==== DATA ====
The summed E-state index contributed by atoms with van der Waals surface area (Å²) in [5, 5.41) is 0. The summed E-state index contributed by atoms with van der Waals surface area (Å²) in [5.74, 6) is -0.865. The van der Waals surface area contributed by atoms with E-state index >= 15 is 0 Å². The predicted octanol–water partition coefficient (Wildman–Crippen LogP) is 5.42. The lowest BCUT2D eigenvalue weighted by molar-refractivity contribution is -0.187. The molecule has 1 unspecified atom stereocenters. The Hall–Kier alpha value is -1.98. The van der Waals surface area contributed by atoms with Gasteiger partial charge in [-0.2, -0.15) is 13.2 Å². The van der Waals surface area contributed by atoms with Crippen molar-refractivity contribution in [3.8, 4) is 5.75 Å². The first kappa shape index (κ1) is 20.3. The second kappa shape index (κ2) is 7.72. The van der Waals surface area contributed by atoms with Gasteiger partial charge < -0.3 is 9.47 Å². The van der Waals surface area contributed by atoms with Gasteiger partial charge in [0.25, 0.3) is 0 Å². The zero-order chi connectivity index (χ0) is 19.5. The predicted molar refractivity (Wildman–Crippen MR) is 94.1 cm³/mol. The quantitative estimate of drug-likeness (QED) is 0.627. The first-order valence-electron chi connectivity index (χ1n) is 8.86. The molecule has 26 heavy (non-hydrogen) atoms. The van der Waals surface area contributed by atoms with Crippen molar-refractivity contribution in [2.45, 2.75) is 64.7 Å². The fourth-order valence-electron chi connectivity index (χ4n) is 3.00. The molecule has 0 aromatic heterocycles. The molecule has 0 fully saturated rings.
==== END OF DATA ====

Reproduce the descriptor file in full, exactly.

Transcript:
The summed E-state index contributed by atoms with van der Waals surface area (Å²) in [5, 5.41) is 0. The summed E-state index contributed by atoms with van der Waals surface area (Å²) in [5.74, 6) is -0.865. The van der Waals surface area contributed by atoms with E-state index >= 15 is 0 Å². The predicted octanol–water partition coefficient (Wildman–Crippen LogP) is 5.42. The lowest BCUT2D eigenvalue weighted by molar-refractivity contribution is -0.187. The molecule has 1 unspecified atom stereocenters. The Hall–Kier alpha value is -1.98. The van der Waals surface area contributed by atoms with Gasteiger partial charge in [-0.2, -0.15) is 13.2 Å². The van der Waals surface area contributed by atoms with Crippen molar-refractivity contribution in [3.8, 4) is 5.75 Å². The first kappa shape index (κ1) is 20.3. The second kappa shape index (κ2) is 7.72. The van der Waals surface area contributed by atoms with Gasteiger partial charge < -0.3 is 9.47 Å². The van der Waals surface area contributed by atoms with Gasteiger partial charge in [0.25, 0.3) is 0 Å². The zero-order chi connectivity index (χ0) is 19.5. The predicted molar refractivity (Wildman–Crippen MR) is 94.1 cm³/mol. The quantitative estimate of drug-likeness (QED) is 0.627. The first-order valence-electron chi connectivity index (χ1n) is 8.86. The molecule has 26 heavy (non-hydrogen) atoms. The van der Waals surface area contributed by atoms with Crippen molar-refractivity contribution in [2.45, 2.75) is 64.7 Å². The fourth-order valence-electron chi connectivity index (χ4n) is 3.00. The molecule has 0 aromatic heterocycles. The molecule has 0 fully saturated rings.